Horowitz makes it clear that this tradition was a popular one, not something sanctioned or even mentioned in Halachic sources. In his later Zion article, he looked at what Halachic sources do contain. Mostly, they swing between two poles - the commandment to eradicate Amalek is a dead letter, or it is theoretically binding but political considerations usually make it impossible (e.g., the absence of a king to lead a war against Amalek).

I sincerely believe in the importance of acknowledging all of our heritage, as I have said here before. But I am not a big proponent of violence. What lesson can I learn from this?

For one, that the acts of the few can have a lasting impact on the many, for generations. For another, Jewish history is not necessarily something to hide behind in proclaiming moral superiority. Morality is something that has to be constantly strived for, struggled for.

And third, that Jewish social history is not all about being victimised!

Thursday, March 10, 2005

Fresh Tarbiz

Volume 73, 1 (2004) of Tarbiz has appeared. It features, among other important articles, a piece by Menahem Kahana on the presentation of mahlokot in the Mishna, and Shulamit Elizur on an ancient Tisha b'Av custom preserved in a kerovat 18, a poetically expanded version of the Amidah. Oh, and Ezra Fleischer's response to Shlomo Naeh's theory on the triennial Torah-reading cycle, an article by Aharon Shemesh on Qumran, and more. So, if you were afraid I didn't have enough to read, set your mind at ease.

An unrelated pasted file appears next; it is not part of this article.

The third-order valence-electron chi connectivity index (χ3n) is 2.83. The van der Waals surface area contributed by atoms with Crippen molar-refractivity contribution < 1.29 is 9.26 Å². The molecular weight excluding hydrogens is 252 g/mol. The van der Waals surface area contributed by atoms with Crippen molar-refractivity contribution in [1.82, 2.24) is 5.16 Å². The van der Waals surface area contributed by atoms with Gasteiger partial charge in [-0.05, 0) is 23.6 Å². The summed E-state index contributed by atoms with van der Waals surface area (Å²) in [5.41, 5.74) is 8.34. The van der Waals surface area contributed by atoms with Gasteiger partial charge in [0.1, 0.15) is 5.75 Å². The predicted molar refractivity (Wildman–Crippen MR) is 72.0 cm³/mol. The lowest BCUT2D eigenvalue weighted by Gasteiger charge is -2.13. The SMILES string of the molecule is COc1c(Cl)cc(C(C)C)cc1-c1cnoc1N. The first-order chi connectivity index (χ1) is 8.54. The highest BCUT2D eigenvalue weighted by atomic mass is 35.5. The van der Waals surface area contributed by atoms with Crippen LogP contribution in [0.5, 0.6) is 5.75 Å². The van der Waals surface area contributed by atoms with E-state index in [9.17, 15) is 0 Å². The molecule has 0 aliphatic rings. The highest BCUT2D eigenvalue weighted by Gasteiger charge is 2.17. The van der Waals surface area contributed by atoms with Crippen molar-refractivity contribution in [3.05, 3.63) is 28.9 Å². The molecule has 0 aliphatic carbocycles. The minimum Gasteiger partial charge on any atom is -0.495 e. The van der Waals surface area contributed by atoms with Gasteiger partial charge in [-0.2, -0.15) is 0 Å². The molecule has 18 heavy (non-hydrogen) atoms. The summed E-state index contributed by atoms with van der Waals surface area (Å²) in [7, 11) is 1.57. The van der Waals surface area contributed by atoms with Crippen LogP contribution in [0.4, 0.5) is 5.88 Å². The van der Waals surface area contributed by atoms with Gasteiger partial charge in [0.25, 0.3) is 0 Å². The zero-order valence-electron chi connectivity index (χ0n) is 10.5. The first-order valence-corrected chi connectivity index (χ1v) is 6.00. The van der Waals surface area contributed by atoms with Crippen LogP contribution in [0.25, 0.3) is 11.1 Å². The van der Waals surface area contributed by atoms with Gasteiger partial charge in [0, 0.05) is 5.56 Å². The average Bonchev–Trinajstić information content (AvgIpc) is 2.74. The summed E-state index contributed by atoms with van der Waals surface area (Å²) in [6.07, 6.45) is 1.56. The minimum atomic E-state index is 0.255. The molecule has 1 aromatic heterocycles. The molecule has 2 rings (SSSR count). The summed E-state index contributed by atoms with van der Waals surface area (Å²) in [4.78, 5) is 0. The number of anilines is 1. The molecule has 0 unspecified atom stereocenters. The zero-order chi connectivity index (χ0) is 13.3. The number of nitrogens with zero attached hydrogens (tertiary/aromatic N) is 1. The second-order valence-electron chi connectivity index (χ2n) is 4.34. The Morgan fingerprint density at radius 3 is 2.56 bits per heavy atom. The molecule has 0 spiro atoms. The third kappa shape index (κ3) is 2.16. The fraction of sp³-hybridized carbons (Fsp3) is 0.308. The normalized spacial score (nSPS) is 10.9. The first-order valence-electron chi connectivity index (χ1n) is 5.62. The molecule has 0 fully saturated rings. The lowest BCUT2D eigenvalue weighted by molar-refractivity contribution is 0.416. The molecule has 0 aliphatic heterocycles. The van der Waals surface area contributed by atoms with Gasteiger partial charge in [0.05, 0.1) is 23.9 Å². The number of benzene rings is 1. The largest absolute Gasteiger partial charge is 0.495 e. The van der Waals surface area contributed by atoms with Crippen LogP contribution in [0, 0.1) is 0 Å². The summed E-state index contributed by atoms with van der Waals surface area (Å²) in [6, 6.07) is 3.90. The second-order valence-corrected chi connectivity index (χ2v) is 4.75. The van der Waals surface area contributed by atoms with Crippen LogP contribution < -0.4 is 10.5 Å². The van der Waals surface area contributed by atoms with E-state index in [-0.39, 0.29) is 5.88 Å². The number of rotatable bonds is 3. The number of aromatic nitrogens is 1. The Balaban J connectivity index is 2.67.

Wednesday, March 09, 2005

Aggadah in the Bavli

Professor Eliezer Segal spoke last night at Hebrew U on midrash aggadah in the Babylonian Talmud. This, as far as I understood, is the gist of his forthcoming book.

The Talmudic center in the land of Israel produced a very wide range of literarily complex exegesis on the Bible. This work, known collectively as Aggada, usually combines close reading of the biblical text, moral instruction and literary devices. Amoraic Aggada found, to a certain degree, in the Palestinian Talmud, but mostly in discrete works devoted exclusively to this genre - Genesis Rabba, Leviticus Rabba, Tanhuma-Yelammedenu and so on.

The Babylonian center, during the same period, produced only one work - the Babylonian Talmud. Which does not contain a great deal of comparable material in the field of aggada. Segal's claim is that the Babylonian amoraim were in the habit of taking aggadic homilies from Israel, stripping them of their literary structure, and presenting them as simple exegetical comments on the Bible.